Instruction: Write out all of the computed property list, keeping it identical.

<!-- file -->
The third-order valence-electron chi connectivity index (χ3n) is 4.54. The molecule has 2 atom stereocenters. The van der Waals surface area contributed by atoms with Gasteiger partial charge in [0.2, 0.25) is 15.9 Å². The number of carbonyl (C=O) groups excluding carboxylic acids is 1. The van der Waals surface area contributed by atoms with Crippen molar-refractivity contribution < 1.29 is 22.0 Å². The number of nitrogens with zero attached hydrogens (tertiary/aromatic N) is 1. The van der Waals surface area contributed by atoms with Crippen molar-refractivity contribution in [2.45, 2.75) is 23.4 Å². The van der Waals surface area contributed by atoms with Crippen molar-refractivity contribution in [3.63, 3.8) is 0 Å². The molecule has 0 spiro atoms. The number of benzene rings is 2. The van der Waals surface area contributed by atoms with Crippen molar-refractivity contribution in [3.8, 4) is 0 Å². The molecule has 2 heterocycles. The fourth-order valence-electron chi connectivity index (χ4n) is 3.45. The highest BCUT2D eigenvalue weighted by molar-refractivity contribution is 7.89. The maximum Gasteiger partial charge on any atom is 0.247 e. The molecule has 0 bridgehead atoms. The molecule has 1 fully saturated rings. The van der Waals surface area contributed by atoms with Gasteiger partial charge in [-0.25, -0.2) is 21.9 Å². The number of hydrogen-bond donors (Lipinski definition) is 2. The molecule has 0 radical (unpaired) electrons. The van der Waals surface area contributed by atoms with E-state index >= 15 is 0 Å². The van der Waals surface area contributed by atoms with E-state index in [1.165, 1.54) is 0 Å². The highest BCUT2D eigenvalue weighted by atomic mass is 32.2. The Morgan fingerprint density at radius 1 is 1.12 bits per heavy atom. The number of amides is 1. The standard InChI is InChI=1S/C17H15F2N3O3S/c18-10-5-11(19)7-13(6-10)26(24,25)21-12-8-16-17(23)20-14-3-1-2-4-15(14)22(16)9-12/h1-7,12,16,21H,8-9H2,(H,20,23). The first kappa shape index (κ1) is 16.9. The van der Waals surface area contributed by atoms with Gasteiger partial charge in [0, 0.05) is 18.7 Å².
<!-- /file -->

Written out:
The third-order valence-electron chi connectivity index (χ3n) is 4.54. The molecule has 2 atom stereocenters. The van der Waals surface area contributed by atoms with Gasteiger partial charge in [0.2, 0.25) is 15.9 Å². The number of carbonyl (C=O) groups excluding carboxylic acids is 1. The van der Waals surface area contributed by atoms with Crippen molar-refractivity contribution < 1.29 is 22.0 Å². The number of nitrogens with zero attached hydrogens (tertiary/aromatic N) is 1. The van der Waals surface area contributed by atoms with Crippen molar-refractivity contribution in [2.45, 2.75) is 23.4 Å². The van der Waals surface area contributed by atoms with Crippen molar-refractivity contribution in [3.63, 3.8) is 0 Å². The molecule has 0 spiro atoms. The number of benzene rings is 2. The van der Waals surface area contributed by atoms with Crippen molar-refractivity contribution in [3.8, 4) is 0 Å². The molecule has 2 heterocycles. The fourth-order valence-electron chi connectivity index (χ4n) is 3.45. The highest BCUT2D eigenvalue weighted by molar-refractivity contribution is 7.89. The maximum Gasteiger partial charge on any atom is 0.247 e. The molecule has 0 bridgehead atoms. The molecule has 1 fully saturated rings. The van der Waals surface area contributed by atoms with Gasteiger partial charge in [-0.25, -0.2) is 21.9 Å². The number of hydrogen-bond donors (Lipinski definition) is 2. The molecule has 0 radical (unpaired) electrons. The van der Waals surface area contributed by atoms with E-state index >= 15 is 0 Å². The van der Waals surface area contributed by atoms with E-state index in [1.165, 1.54) is 0 Å². The highest BCUT2D eigenvalue weighted by atomic mass is 32.2. The Morgan fingerprint density at radius 1 is 1.12 bits per heavy atom. The number of amides is 1. The standard InChI is InChI=1S/C17H15F2N3O3S/c18-10-5-11(19)7-13(6-10)26(24,25)21-12-8-16-17(23)20-14-3-1-2-4-15(14)22(16)9-12/h1-7,12,16,21H,8-9H2,(H,20,23). The first kappa shape index (κ1) is 16.9. The van der Waals surface area contributed by atoms with Gasteiger partial charge in [0, 0.05) is 18.7 Å².